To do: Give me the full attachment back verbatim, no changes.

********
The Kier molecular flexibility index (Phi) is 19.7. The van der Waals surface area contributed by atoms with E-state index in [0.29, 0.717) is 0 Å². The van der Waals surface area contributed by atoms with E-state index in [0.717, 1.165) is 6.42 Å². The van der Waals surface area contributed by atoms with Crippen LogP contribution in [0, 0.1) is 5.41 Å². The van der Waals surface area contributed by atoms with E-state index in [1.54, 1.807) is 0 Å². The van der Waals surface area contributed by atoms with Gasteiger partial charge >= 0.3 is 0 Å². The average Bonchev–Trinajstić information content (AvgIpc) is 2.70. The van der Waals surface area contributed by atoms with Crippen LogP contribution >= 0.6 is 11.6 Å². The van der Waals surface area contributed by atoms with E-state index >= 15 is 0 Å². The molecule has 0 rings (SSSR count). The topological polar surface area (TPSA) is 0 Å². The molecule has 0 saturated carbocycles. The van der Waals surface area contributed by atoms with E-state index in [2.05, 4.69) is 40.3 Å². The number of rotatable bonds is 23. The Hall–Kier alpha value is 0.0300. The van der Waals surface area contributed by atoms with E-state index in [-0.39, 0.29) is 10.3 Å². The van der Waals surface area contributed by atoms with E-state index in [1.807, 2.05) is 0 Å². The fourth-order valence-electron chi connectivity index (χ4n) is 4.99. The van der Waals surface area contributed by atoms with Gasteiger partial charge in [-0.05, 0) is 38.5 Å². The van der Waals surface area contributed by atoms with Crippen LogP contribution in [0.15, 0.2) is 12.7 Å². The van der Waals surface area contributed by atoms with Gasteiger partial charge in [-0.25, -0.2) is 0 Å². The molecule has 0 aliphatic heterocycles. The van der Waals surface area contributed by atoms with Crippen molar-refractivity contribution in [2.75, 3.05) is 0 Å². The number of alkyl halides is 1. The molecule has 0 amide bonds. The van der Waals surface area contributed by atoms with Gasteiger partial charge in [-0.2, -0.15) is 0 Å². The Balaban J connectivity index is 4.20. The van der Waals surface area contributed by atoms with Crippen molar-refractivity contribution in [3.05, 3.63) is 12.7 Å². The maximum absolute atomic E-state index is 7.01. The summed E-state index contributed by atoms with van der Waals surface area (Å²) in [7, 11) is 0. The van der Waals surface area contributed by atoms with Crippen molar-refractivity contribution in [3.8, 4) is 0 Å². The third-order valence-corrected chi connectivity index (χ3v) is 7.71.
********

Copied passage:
The Kier molecular flexibility index (Phi) is 19.7. The van der Waals surface area contributed by atoms with E-state index in [0.29, 0.717) is 0 Å². The van der Waals surface area contributed by atoms with E-state index in [0.717, 1.165) is 6.42 Å². The van der Waals surface area contributed by atoms with Crippen LogP contribution in [0, 0.1) is 5.41 Å². The van der Waals surface area contributed by atoms with E-state index in [1.54, 1.807) is 0 Å². The van der Waals surface area contributed by atoms with Gasteiger partial charge >= 0.3 is 0 Å². The average Bonchev–Trinajstić information content (AvgIpc) is 2.70. The van der Waals surface area contributed by atoms with Crippen LogP contribution >= 0.6 is 11.6 Å². The van der Waals surface area contributed by atoms with E-state index >= 15 is 0 Å². The molecule has 0 rings (SSSR count). The topological polar surface area (TPSA) is 0 Å². The molecule has 0 saturated carbocycles. The van der Waals surface area contributed by atoms with E-state index in [2.05, 4.69) is 40.3 Å². The number of rotatable bonds is 23. The Hall–Kier alpha value is 0.0300. The van der Waals surface area contributed by atoms with E-state index in [-0.39, 0.29) is 10.3 Å². The van der Waals surface area contributed by atoms with E-state index in [1.807, 2.05) is 0 Å². The fourth-order valence-electron chi connectivity index (χ4n) is 4.99. The van der Waals surface area contributed by atoms with Gasteiger partial charge in [-0.05, 0) is 38.5 Å². The van der Waals surface area contributed by atoms with Crippen LogP contribution in [0.15, 0.2) is 12.7 Å². The van der Waals surface area contributed by atoms with Gasteiger partial charge in [-0.25, -0.2) is 0 Å². The molecule has 0 aliphatic heterocycles. The van der Waals surface area contributed by atoms with Crippen molar-refractivity contribution in [2.75, 3.05) is 0 Å². The number of alkyl halides is 1. The molecule has 0 amide bonds. The van der Waals surface area contributed by atoms with Gasteiger partial charge in [-0.2, -0.15) is 0 Å². The Balaban J connectivity index is 4.20. The van der Waals surface area contributed by atoms with Crippen molar-refractivity contribution in [3.05, 3.63) is 12.7 Å². The maximum absolute atomic E-state index is 7.01. The summed E-state index contributed by atoms with van der Waals surface area (Å²) in [7, 11) is 0. The van der Waals surface area contributed by atoms with Crippen molar-refractivity contribution in [3.8, 4) is 0 Å². The third-order valence-corrected chi connectivity index (χ3v) is 7.71.